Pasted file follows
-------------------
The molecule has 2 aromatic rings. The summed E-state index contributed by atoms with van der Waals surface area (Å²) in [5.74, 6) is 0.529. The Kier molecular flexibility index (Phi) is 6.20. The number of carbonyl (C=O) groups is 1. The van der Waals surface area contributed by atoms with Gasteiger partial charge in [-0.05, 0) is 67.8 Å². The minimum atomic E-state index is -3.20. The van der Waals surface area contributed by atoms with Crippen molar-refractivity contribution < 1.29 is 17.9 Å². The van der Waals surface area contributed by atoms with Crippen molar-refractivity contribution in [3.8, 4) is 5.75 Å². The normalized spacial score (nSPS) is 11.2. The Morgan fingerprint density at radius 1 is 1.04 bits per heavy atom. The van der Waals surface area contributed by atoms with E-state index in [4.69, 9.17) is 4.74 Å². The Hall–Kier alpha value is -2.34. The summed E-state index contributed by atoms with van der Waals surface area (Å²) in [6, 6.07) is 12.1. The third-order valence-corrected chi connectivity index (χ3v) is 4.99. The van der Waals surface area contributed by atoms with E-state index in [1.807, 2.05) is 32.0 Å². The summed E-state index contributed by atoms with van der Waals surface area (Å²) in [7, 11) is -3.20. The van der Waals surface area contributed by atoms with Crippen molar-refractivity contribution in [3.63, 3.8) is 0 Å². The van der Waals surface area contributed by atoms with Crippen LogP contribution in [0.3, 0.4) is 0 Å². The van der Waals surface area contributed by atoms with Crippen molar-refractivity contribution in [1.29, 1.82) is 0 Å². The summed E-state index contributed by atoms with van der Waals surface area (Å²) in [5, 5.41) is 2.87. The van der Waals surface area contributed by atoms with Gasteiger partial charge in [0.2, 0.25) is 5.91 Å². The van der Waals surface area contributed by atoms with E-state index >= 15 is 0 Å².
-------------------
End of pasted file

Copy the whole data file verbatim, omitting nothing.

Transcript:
The molecule has 2 aromatic rings. The summed E-state index contributed by atoms with van der Waals surface area (Å²) in [5.74, 6) is 0.529. The Kier molecular flexibility index (Phi) is 6.20. The number of carbonyl (C=O) groups is 1. The van der Waals surface area contributed by atoms with Gasteiger partial charge in [-0.05, 0) is 67.8 Å². The minimum atomic E-state index is -3.20. The van der Waals surface area contributed by atoms with Crippen molar-refractivity contribution < 1.29 is 17.9 Å². The van der Waals surface area contributed by atoms with Crippen molar-refractivity contribution in [3.8, 4) is 5.75 Å². The normalized spacial score (nSPS) is 11.2. The Morgan fingerprint density at radius 1 is 1.04 bits per heavy atom. The van der Waals surface area contributed by atoms with E-state index in [4.69, 9.17) is 4.74 Å². The Hall–Kier alpha value is -2.34. The summed E-state index contributed by atoms with van der Waals surface area (Å²) in [6, 6.07) is 12.1. The third-order valence-corrected chi connectivity index (χ3v) is 4.99. The van der Waals surface area contributed by atoms with E-state index in [1.807, 2.05) is 32.0 Å². The summed E-state index contributed by atoms with van der Waals surface area (Å²) in [7, 11) is -3.20. The van der Waals surface area contributed by atoms with Crippen molar-refractivity contribution in [3.63, 3.8) is 0 Å². The van der Waals surface area contributed by atoms with Crippen LogP contribution in [0.3, 0.4) is 0 Å². The van der Waals surface area contributed by atoms with Crippen molar-refractivity contribution in [1.29, 1.82) is 0 Å². The summed E-state index contributed by atoms with van der Waals surface area (Å²) in [5, 5.41) is 2.87. The van der Waals surface area contributed by atoms with Gasteiger partial charge in [0.2, 0.25) is 5.91 Å². The van der Waals surface area contributed by atoms with E-state index >= 15 is 0 Å².